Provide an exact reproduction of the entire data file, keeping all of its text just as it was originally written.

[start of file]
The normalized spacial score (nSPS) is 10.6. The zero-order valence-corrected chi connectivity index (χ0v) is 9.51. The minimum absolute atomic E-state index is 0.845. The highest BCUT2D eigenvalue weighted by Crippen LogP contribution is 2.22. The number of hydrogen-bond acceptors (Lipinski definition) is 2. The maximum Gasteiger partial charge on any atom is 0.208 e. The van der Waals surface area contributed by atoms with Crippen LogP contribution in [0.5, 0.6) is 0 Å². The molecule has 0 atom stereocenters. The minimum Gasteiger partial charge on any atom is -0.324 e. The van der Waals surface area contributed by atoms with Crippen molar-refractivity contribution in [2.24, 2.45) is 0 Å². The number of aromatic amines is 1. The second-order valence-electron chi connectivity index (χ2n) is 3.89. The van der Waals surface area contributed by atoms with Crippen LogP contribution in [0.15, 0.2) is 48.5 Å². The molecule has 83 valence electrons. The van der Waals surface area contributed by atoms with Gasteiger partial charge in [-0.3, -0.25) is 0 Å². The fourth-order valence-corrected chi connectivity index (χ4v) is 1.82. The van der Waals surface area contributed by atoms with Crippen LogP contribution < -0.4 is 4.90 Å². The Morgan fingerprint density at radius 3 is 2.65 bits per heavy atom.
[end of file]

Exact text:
The normalized spacial score (nSPS) is 10.6. The zero-order valence-corrected chi connectivity index (χ0v) is 9.51. The minimum absolute atomic E-state index is 0.845. The highest BCUT2D eigenvalue weighted by Crippen LogP contribution is 2.22. The number of hydrogen-bond acceptors (Lipinski definition) is 2. The maximum Gasteiger partial charge on any atom is 0.208 e. The van der Waals surface area contributed by atoms with Crippen LogP contribution in [0.5, 0.6) is 0 Å². The molecule has 0 atom stereocenters. The minimum Gasteiger partial charge on any atom is -0.324 e. The van der Waals surface area contributed by atoms with Crippen molar-refractivity contribution in [2.24, 2.45) is 0 Å². The number of aromatic amines is 1. The second-order valence-electron chi connectivity index (χ2n) is 3.89. The van der Waals surface area contributed by atoms with Crippen LogP contribution in [0.15, 0.2) is 48.5 Å². The molecule has 83 valence electrons. The van der Waals surface area contributed by atoms with Gasteiger partial charge in [-0.3, -0.25) is 0 Å². The fourth-order valence-corrected chi connectivity index (χ4v) is 1.82. The van der Waals surface area contributed by atoms with Crippen LogP contribution < -0.4 is 4.90 Å². The Morgan fingerprint density at radius 3 is 2.65 bits per heavy atom.